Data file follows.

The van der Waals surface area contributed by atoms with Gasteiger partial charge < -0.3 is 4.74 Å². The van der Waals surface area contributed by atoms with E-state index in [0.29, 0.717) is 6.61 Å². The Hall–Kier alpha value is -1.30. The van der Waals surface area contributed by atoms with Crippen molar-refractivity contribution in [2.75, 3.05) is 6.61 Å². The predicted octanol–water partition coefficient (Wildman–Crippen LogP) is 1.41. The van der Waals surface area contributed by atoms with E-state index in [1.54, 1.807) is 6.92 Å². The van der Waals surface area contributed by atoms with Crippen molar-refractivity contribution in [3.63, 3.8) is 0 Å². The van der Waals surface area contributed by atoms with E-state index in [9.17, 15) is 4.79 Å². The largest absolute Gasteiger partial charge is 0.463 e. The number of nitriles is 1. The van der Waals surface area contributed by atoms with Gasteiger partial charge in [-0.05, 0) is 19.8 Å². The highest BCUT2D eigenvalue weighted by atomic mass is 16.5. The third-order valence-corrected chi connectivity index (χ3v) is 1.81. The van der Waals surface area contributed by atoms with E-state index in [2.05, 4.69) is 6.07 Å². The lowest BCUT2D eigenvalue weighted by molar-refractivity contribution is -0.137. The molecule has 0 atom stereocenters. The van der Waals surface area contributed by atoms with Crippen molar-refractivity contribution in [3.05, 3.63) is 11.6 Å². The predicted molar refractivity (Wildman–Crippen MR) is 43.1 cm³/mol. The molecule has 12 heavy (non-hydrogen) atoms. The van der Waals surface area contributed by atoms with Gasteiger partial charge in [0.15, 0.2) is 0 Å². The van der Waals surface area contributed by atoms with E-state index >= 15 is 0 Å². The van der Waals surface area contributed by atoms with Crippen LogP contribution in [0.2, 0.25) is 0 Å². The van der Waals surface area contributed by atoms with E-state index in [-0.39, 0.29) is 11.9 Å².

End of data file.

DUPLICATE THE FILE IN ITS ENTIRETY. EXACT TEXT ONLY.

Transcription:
The van der Waals surface area contributed by atoms with Gasteiger partial charge < -0.3 is 4.74 Å². The van der Waals surface area contributed by atoms with E-state index in [0.29, 0.717) is 6.61 Å². The Hall–Kier alpha value is -1.30. The van der Waals surface area contributed by atoms with Crippen molar-refractivity contribution in [2.75, 3.05) is 6.61 Å². The predicted octanol–water partition coefficient (Wildman–Crippen LogP) is 1.41. The van der Waals surface area contributed by atoms with E-state index in [1.54, 1.807) is 6.92 Å². The van der Waals surface area contributed by atoms with Crippen molar-refractivity contribution in [3.63, 3.8) is 0 Å². The van der Waals surface area contributed by atoms with E-state index in [9.17, 15) is 4.79 Å². The largest absolute Gasteiger partial charge is 0.463 e. The number of nitriles is 1. The van der Waals surface area contributed by atoms with Gasteiger partial charge in [-0.05, 0) is 19.8 Å². The highest BCUT2D eigenvalue weighted by atomic mass is 16.5. The third-order valence-corrected chi connectivity index (χ3v) is 1.81. The van der Waals surface area contributed by atoms with E-state index in [2.05, 4.69) is 6.07 Å². The lowest BCUT2D eigenvalue weighted by molar-refractivity contribution is -0.137. The molecule has 0 atom stereocenters. The van der Waals surface area contributed by atoms with Crippen molar-refractivity contribution in [3.05, 3.63) is 11.6 Å². The predicted molar refractivity (Wildman–Crippen MR) is 43.1 cm³/mol. The molecule has 12 heavy (non-hydrogen) atoms. The van der Waals surface area contributed by atoms with Gasteiger partial charge in [0.15, 0.2) is 0 Å². The van der Waals surface area contributed by atoms with E-state index >= 15 is 0 Å². The van der Waals surface area contributed by atoms with Crippen LogP contribution in [0.2, 0.25) is 0 Å². The van der Waals surface area contributed by atoms with E-state index in [-0.39, 0.29) is 11.9 Å².